Skip to main content

GOP Senator To Trump: We Shouldn't Change Senate Rules

GOP Senator To Trump: We Shouldn't Change Senate Rules Promo Image

Republican Sen. Jeff Flake of Arizona has pushed back on President Donald Trump's calls for ending the Senate filibuster that requires 60 votes to pass the majority of legislation in the chamber. In Flake's view, changing the Senate rules would result in all future legislation being rammed through on a partisan basis.

On July 29, Trump took to social media to urge Republican Senate Majority Leader Sen. Mitch McConnell of Kentucky to eliminate the Senate filibuster and lower the threshold to pass legislation from 60 votes to a simple majority of 51, The Hill reports.

"Republican Senate must get rid of 60 vote NOW!" Trump tweeted. "It is killing the R Party... Republicans in the Senate will NEVER win if they don't go to a 51 vote majority NOW. They look like fools and are just wasting time..."

The president added, "If the Senate Democrats ever got the chance, they would switch to a 51 majority vote in first minute. They are laughing at R's. MAKE CHANGE!"

On July 31, Flake asserted that Trump's proposal would have dire consequences for future legislation.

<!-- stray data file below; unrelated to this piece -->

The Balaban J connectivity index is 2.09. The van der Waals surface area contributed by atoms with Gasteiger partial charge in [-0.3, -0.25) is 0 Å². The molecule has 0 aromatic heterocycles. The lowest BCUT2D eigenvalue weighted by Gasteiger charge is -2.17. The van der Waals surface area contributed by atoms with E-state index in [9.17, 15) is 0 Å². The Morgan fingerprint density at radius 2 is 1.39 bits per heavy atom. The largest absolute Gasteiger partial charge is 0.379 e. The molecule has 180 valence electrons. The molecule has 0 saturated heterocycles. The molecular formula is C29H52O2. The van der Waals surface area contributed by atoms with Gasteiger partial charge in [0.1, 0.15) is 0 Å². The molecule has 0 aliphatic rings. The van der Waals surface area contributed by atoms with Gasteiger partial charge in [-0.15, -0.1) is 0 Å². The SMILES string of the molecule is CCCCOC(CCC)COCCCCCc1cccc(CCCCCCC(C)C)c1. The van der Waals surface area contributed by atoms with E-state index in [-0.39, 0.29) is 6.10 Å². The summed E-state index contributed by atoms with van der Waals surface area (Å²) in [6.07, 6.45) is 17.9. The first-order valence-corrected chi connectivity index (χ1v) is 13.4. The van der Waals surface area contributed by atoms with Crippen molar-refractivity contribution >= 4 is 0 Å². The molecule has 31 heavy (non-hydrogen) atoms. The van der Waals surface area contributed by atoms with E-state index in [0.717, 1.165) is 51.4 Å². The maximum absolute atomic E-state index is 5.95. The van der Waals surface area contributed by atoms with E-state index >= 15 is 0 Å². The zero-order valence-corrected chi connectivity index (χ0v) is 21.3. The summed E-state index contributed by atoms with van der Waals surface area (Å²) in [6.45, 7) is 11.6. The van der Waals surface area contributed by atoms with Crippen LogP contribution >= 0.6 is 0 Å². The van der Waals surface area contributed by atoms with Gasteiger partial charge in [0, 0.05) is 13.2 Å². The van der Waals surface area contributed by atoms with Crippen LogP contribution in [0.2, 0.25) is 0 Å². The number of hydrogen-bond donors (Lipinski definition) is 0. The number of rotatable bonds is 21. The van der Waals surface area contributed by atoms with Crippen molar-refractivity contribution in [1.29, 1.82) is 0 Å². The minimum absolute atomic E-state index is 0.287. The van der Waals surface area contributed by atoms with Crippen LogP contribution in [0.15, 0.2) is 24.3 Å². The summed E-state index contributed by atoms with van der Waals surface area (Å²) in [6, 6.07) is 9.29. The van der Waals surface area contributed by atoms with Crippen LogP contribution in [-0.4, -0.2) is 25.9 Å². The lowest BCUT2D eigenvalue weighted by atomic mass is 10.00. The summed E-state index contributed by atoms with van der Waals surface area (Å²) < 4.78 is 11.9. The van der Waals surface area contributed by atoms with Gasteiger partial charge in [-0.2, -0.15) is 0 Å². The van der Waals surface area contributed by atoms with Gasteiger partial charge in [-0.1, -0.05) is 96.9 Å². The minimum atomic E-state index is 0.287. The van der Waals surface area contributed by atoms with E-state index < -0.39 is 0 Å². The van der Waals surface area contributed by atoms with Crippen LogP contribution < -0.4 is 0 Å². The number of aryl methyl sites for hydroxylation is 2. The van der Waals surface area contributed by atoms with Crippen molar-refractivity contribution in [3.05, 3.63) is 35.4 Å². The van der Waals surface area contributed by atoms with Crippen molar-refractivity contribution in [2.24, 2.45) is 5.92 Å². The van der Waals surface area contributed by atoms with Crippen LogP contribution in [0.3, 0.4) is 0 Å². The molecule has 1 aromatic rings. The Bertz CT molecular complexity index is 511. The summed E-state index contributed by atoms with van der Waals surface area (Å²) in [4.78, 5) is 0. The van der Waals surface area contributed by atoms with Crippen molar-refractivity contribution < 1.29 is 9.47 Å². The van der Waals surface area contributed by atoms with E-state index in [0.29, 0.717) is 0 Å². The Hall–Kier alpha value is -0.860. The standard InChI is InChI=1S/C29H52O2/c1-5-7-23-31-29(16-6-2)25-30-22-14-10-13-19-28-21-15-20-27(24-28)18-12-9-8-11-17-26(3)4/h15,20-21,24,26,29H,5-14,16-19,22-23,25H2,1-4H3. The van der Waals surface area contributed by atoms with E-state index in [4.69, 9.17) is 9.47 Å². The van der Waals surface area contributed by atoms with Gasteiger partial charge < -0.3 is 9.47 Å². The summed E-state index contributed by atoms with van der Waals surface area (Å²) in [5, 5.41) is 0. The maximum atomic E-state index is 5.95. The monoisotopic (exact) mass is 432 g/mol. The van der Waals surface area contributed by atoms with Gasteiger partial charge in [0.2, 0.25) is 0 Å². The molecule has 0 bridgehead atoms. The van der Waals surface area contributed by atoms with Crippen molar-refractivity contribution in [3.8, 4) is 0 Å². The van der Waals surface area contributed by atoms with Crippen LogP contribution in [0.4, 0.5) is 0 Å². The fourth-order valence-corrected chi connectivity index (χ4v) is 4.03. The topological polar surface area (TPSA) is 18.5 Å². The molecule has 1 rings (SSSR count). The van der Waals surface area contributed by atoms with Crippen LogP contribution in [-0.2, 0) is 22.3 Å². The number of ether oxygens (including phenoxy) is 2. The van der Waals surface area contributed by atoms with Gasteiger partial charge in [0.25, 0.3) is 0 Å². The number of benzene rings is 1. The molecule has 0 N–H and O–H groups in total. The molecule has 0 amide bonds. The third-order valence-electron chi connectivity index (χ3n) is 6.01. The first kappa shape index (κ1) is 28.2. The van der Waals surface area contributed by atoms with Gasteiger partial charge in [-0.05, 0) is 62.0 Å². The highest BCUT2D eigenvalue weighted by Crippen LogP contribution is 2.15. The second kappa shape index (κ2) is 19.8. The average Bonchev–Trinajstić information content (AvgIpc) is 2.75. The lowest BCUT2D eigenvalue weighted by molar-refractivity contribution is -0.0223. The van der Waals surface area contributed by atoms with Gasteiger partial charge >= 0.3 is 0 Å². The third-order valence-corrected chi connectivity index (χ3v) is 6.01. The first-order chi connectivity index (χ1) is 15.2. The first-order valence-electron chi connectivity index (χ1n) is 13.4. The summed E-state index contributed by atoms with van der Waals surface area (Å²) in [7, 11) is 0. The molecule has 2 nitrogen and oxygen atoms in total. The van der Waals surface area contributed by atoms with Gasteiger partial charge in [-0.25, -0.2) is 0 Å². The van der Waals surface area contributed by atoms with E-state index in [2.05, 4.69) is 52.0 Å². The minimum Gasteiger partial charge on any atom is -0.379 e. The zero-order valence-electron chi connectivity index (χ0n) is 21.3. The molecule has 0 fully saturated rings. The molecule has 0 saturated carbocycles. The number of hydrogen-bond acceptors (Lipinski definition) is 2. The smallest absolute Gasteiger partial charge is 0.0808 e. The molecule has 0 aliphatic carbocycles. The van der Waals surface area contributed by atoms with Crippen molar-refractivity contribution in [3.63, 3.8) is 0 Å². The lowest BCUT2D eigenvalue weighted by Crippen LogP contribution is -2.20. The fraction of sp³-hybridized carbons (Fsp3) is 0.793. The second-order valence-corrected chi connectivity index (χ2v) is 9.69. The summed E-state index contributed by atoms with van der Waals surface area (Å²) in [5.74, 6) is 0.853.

Image placeholder title

"That would be a big mistake," Flake told CBS News. "We are at our best in the Senate when we work across the aisle."

The Arizona senator noted that the Obama administration's Affordable Care Act was passed by a party-line vote by Democrats, and that the current GOP-majority Congress was consumed by efforts to repeal the health care law.

"I don't want to lurch back and forth every couple of years from one extreme to the other," Flake said. "Those rules are there for a reason. They're good ... They invite us to work across the aisle."

On July 27, GOP lawmakers' last-ditch effort to repeal the ACA through a so-called "skinny repeal" bill was squashed when three Senate Republicans voted against the legislation. Republicans hold 52 seats in the chamber and required at least 50 votes to pass the skinny repeal through budget reconciliation. Even if McConnell had eliminated the filibuster, the skinny repeal would not have passed.

Image placeholder title

Flake asserted that his party did not have a strong enough majority to pass bills on a partisan basis and urged his colleagues to reach out to their Democratic peers.

"Obviously, we have 52 senators," Flake said. "We have a small majority. I think we've reached about the limits of what we can do just without our small majority. We've got to start reaching out across the aisle ... That's not going to happen if you refer to the other party as my enemies or losers or clowns."

On May 2, McConnell stated that he would not eliminate the Senate filibuster.

"We are not going to do that," McConnell said at the time, reports the Washington Examiner.

"There is an overwhelming bipartisan majority that is not interested in changing how the Senate operates on the legislative calendar and that will not happen," McConnell added. "It would fundamentally change how the Senate has worked for a very long time."

Sources: CBS News, The HillWashington Examiner / Photo credit: Gage Skidmore/Flickr (2, 3)

Popular Video